With a career spanning twenty years so far, Lewis Harding is a professional musician performing and writing in a wide array of styles, from jazz to EDM (Electronic Dance Music), rock to reggae. Palm Thievery is the debut jazz album release from Lewis and was recorded at The Playroom in Arundel, West Sussex.
The opening track, ‘George’s Salamander’, has a great big band sound about it with horns and vibraphone introducing the number before the sax takes over which, in turn, hands over to the guitar of Lewis Harding. There is a softer toned middle section that is a nice contrast to the opening. Martijin Van Galen gets to play a short solo before the band start subtly winding up the energy to bring the track to a close. ‘Above’ is a simple sounding ballad with Kate Hogg leading on tenor sax. Lewis Harding plays a beautiful sounding solo on guitar with nicely pitched accompaniment from Tom Phelan at the piano before taking his own solo. This is a delightfully lyrical piece of writing and the musicians involved play with finesse and elegance.
‘Octopods’ is a horn led mid-tempo number with more great sounding trumpet from Martijin Van Galen. Lewis Harding again adds some fine guitar work before the horn section gives a brief interlude leading to a wonderful sonorous baritone sax solo from Julian Nicholas. The horn section returns with more great lines to finish out the tune: a fabulous horn section number. ‘Hue 6’ is another stylish ballad with a delightful melody played out on the piano, there is a beautifully played sax into guitar section with piano accompaniment that is so well balanced that it would be churlish not to be impressed.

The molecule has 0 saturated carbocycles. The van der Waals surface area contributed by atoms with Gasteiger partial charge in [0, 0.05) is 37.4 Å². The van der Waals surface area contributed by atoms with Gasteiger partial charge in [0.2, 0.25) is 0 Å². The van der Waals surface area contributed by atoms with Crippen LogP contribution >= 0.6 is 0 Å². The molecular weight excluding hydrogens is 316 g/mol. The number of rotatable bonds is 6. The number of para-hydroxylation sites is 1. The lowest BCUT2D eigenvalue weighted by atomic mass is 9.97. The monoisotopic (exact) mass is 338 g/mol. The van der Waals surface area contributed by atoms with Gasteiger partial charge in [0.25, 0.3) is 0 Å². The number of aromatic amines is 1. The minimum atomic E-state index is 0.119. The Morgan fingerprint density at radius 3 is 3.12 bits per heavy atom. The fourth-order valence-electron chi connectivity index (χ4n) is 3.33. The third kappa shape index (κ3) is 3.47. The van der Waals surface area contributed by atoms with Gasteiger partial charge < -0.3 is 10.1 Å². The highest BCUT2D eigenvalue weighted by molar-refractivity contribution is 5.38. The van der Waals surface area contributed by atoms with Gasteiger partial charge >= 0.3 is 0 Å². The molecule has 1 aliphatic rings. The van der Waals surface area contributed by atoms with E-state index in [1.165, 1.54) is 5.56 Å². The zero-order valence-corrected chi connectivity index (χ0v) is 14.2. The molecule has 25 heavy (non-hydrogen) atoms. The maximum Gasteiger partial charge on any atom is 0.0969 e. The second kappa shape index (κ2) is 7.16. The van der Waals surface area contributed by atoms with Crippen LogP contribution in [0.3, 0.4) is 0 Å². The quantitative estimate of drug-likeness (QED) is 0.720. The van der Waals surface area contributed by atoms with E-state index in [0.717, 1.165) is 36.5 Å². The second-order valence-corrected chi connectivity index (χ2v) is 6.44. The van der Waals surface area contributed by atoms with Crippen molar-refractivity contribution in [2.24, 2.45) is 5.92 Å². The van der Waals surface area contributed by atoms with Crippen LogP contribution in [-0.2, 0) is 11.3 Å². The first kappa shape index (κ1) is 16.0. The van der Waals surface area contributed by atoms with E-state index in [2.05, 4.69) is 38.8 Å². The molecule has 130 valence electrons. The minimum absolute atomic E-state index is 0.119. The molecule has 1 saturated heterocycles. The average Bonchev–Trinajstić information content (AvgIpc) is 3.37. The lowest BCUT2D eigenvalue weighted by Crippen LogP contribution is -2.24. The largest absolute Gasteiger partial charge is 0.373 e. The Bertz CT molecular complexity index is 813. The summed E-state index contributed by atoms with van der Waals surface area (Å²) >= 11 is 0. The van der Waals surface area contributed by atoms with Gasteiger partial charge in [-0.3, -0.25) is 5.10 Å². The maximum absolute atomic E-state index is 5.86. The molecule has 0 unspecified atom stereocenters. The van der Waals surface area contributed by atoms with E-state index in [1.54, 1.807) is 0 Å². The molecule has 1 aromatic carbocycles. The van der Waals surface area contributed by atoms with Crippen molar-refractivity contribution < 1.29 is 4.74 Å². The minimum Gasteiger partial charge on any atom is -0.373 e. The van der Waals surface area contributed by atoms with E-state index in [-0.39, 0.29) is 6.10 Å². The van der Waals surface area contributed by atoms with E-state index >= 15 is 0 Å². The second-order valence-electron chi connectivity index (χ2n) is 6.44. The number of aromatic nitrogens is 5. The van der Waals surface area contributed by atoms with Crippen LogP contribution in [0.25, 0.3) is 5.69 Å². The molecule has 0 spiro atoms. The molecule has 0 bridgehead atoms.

The title track, ‘Palm Thievery’ begins with an introduction that draws the listener into a false idea as to how the tune is going to shape up. Once the main theme kicks in the feel of the number changes to something with a party vibe, great guitar lines, a strong pulsing rhythm from drummer Dave Cottrell with horns moving in and out of the tune between well delivered solo spots. ‘Clues in Bhutan’ takes the tempo down again and presents a meandering sort of tune with subtle changes in tonal colour and texture. There is more to this number than first meets the ears: it is as emotive as it is relaxing. It has a wonderful melody that is unhurried, with a soft arch contour that emphasises the quality of the writing.
The final track on Palm Thievery is also the longest on the album – coming in at a little over nine minutes. The opening has a reflective quality about it that builds slowly with the delicate muted trumpet of Van Galen catching the attention of the listener as it fades in and then out again to allow for Harding’s guitar to take the lead. There is a delightful extended sax solo but what makes it so interesting is what is happening beneath the solo: the piano, vibes, drumming all adding their own layer of sound on which the sax can weave its melodic line before everything fades out to nothing.
Lewis Harding does not describe himself as a jazz musician but with the release of Palm Thievery I think he may have to reconsider his musical label. This is a well-balanced album in terms of structure, with some quite remarkable writing and a group of musicians who evidently understand how to put across Lewis’ compositions. This is a very good nine-piece outfit who know how to play refined, stylish contemporary jazz written by someone with a real feel for the art form.
Palm Thievery is available from Bandcamp.
Musicians: Lewis Harding – rhythm & lead guitar; Dave Cottrell – drums; Terry Pack – double bass; Tom Phelan – Piano; Richard Horne – vibraphone & percussion; Martijin Van Galen – trumpet & flugelhorn; Charlotte Glasson – soprano & alto saxophone; Kate Hogg – alto & tenor saxophone; Julian Nicholas – tenor & baritone saxophone.
Horn arrangements by Mike Saunders.
Tracklist: 1. George’s Salamander. 2. Above. 3. Octopods. 4. Hue 6. 5. Palm Thievery. 6. Clues In Bhutan. 7. Nine Steps Between.
All music written by Lewis Harding with additional material on ‘George’s Salamander’ written by Tom Phelan.